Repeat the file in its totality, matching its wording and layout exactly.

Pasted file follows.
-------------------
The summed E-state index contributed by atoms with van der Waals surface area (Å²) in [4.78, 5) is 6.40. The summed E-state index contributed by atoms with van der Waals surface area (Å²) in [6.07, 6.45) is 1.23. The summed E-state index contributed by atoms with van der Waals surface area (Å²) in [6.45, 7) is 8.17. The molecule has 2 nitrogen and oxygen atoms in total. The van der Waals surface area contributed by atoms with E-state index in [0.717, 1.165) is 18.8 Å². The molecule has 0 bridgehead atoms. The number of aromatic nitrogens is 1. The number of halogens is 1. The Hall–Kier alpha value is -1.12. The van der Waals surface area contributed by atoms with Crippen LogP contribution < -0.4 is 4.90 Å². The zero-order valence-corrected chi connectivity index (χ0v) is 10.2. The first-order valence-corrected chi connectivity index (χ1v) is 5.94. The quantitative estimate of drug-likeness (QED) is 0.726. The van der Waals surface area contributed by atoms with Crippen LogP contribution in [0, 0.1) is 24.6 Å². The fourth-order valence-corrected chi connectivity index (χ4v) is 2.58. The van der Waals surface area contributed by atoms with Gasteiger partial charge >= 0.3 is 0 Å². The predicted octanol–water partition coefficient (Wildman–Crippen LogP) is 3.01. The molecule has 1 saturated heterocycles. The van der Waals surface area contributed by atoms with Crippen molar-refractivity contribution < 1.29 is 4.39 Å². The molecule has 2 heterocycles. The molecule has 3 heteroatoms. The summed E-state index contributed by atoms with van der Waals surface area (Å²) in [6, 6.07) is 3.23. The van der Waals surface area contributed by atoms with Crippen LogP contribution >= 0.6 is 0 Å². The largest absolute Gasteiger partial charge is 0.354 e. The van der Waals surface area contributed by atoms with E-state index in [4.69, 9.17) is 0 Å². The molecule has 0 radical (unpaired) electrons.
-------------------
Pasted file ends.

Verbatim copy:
The summed E-state index contributed by atoms with van der Waals surface area (Å²) in [4.78, 5) is 6.40. The summed E-state index contributed by atoms with van der Waals surface area (Å²) in [6.07, 6.45) is 1.23. The summed E-state index contributed by atoms with van der Waals surface area (Å²) in [6.45, 7) is 8.17. The molecule has 2 nitrogen and oxygen atoms in total. The van der Waals surface area contributed by atoms with E-state index in [0.717, 1.165) is 18.8 Å². The molecule has 0 bridgehead atoms. The number of aromatic nitrogens is 1. The number of halogens is 1. The Hall–Kier alpha value is -1.12. The van der Waals surface area contributed by atoms with Crippen LogP contribution < -0.4 is 4.90 Å². The zero-order valence-corrected chi connectivity index (χ0v) is 10.2. The first-order valence-corrected chi connectivity index (χ1v) is 5.94. The quantitative estimate of drug-likeness (QED) is 0.726. The van der Waals surface area contributed by atoms with Crippen LogP contribution in [0, 0.1) is 24.6 Å². The fourth-order valence-corrected chi connectivity index (χ4v) is 2.58. The van der Waals surface area contributed by atoms with Gasteiger partial charge >= 0.3 is 0 Å². The predicted octanol–water partition coefficient (Wildman–Crippen LogP) is 3.01. The molecule has 1 saturated heterocycles. The van der Waals surface area contributed by atoms with Crippen molar-refractivity contribution < 1.29 is 4.39 Å². The molecule has 2 heterocycles. The molecule has 3 heteroatoms. The summed E-state index contributed by atoms with van der Waals surface area (Å²) in [6, 6.07) is 3.23. The van der Waals surface area contributed by atoms with Crippen LogP contribution >= 0.6 is 0 Å². The largest absolute Gasteiger partial charge is 0.354 e. The van der Waals surface area contributed by atoms with E-state index in [4.69, 9.17) is 0 Å². The molecule has 0 radical (unpaired) electrons.